In September, Volkswagen’s US sales rose 0.56% in September with 26,141 cars sold.
That looks bad, and it is, but it’s better than some analysts predicted. VW could have been in deep negative territory, down close to 7% according to some predictions, so ending up with a flat September was modestly good news.
However, VW’s US competition crushed it in September, as the German car maker struggled with a growing emissions-cheating scandal.
Toyota reported 16.2% growth. Ford was up 23%. Fiat Chrysler did 14%. The double-digit theme persisted throughout the automakers doing business in the US market.
Even the Labor Day weekend boost couldn’t get VW into that club – although it probably mitigated some of the pain. September auto sales included the Labor Day weekend, which is one of the busiest periods times of the year for dealerships around the country.
Last year, Labor Day weekend was recorded in August sales data.
VW currently lacks a competitive compact or mid-size SUV to offer customers, and these are two of the hottest segments in the US. And that’s starting to cause real problems. For the year, VW’s US sales are down 2.46% compared to 2014.
The emissions-cheating scandal, which affects 11 million VW Group vehicles worldwide and about 500,000 in the US, hasn’t yet had a chance to really hit VW sales, although it may have kept customers out of showrooms for the last week in September.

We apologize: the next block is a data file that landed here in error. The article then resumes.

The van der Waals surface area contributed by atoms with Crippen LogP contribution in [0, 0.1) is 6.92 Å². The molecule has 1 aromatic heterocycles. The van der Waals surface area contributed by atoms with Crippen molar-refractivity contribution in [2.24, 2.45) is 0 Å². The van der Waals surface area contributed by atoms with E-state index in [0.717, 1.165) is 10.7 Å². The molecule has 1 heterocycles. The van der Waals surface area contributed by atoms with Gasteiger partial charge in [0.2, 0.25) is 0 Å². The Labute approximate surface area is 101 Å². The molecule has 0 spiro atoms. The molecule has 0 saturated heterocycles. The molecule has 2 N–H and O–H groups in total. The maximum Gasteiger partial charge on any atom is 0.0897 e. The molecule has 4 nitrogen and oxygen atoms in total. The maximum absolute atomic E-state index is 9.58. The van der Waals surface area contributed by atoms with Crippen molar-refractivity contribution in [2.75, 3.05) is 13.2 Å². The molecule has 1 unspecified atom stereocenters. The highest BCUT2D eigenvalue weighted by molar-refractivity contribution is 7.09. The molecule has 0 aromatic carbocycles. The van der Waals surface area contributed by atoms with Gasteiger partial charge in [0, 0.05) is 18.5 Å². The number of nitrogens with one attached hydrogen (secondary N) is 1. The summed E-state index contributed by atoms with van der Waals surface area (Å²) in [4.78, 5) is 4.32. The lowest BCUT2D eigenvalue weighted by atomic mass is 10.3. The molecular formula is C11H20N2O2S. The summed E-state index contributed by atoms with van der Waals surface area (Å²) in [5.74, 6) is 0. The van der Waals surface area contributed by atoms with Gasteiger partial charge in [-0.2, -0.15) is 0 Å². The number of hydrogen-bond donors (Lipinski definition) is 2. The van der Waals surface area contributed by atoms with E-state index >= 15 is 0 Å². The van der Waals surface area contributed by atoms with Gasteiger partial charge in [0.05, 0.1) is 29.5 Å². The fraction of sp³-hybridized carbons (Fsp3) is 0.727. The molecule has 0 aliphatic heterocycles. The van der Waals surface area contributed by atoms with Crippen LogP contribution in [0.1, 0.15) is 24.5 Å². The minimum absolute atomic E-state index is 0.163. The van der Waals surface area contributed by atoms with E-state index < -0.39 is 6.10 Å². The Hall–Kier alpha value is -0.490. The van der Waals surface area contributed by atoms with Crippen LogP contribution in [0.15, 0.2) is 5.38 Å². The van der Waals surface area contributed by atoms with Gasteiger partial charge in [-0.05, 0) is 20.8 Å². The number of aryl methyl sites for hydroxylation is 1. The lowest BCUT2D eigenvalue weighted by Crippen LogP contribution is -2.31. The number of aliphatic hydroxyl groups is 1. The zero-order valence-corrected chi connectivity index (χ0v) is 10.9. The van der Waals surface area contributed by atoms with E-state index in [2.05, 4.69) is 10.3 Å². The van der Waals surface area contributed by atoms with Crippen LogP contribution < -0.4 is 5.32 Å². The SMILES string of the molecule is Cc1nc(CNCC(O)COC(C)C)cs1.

In any case, the scandal it’s what the VW needed in the US, where it’s goal of challenging General Motors an Toyota at the top of the market has largely failed. VW has less than 2% market share in the US, a situation that September’s numbers won’t improve.
Last month, VW admitted to cheating emissions standards, which led to the resignation of CEO Martin Winterkorn along with several high level executives.
Porsche boss Matthias Müller took over the CEO job within a week of news of the scandal breaking.
“We would like to thank dealers and customers for the support of the Volkswagen brand, “Volkswagen of America COO Mark McNabb said in a statement.
“Volkswagen will continue to work diligently to regain trust and confidence in our brand.”